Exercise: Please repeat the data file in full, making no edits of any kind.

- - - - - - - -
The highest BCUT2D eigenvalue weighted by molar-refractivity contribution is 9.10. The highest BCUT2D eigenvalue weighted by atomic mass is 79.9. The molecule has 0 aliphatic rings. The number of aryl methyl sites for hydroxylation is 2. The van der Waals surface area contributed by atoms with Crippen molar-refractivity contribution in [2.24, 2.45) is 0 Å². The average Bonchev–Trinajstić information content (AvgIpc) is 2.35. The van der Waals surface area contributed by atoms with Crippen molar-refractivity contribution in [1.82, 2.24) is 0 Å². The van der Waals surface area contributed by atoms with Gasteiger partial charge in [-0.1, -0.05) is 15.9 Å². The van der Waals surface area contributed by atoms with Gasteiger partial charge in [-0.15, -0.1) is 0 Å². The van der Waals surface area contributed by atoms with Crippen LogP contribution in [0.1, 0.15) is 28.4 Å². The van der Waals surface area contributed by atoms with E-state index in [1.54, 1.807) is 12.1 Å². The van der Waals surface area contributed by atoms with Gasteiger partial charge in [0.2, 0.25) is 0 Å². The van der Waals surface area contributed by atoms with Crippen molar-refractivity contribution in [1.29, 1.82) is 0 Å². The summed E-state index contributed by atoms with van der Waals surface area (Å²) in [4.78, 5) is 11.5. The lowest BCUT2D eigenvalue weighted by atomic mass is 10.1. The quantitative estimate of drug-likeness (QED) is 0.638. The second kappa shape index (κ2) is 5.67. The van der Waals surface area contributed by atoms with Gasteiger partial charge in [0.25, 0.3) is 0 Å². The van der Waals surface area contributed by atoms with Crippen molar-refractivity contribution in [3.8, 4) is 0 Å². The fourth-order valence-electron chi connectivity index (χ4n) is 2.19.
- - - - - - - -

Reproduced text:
The highest BCUT2D eigenvalue weighted by molar-refractivity contribution is 9.10. The highest BCUT2D eigenvalue weighted by atomic mass is 79.9. The molecule has 0 aliphatic rings. The number of aryl methyl sites for hydroxylation is 2. The van der Waals surface area contributed by atoms with Crippen molar-refractivity contribution in [2.24, 2.45) is 0 Å². The average Bonchev–Trinajstić information content (AvgIpc) is 2.35. The van der Waals surface area contributed by atoms with Crippen molar-refractivity contribution in [1.82, 2.24) is 0 Å². The van der Waals surface area contributed by atoms with Gasteiger partial charge in [-0.1, -0.05) is 15.9 Å². The van der Waals surface area contributed by atoms with Gasteiger partial charge in [-0.15, -0.1) is 0 Å². The van der Waals surface area contributed by atoms with Crippen LogP contribution in [0.1, 0.15) is 28.4 Å². The van der Waals surface area contributed by atoms with E-state index in [1.54, 1.807) is 12.1 Å². The van der Waals surface area contributed by atoms with Gasteiger partial charge in [0.2, 0.25) is 0 Å². The van der Waals surface area contributed by atoms with Crippen molar-refractivity contribution in [1.29, 1.82) is 0 Å². The summed E-state index contributed by atoms with van der Waals surface area (Å²) in [4.78, 5) is 11.5. The lowest BCUT2D eigenvalue weighted by atomic mass is 10.1. The quantitative estimate of drug-likeness (QED) is 0.638. The second kappa shape index (κ2) is 5.67. The van der Waals surface area contributed by atoms with Gasteiger partial charge in [0.25, 0.3) is 0 Å². The van der Waals surface area contributed by atoms with Crippen molar-refractivity contribution in [3.8, 4) is 0 Å². The fourth-order valence-electron chi connectivity index (χ4n) is 2.19.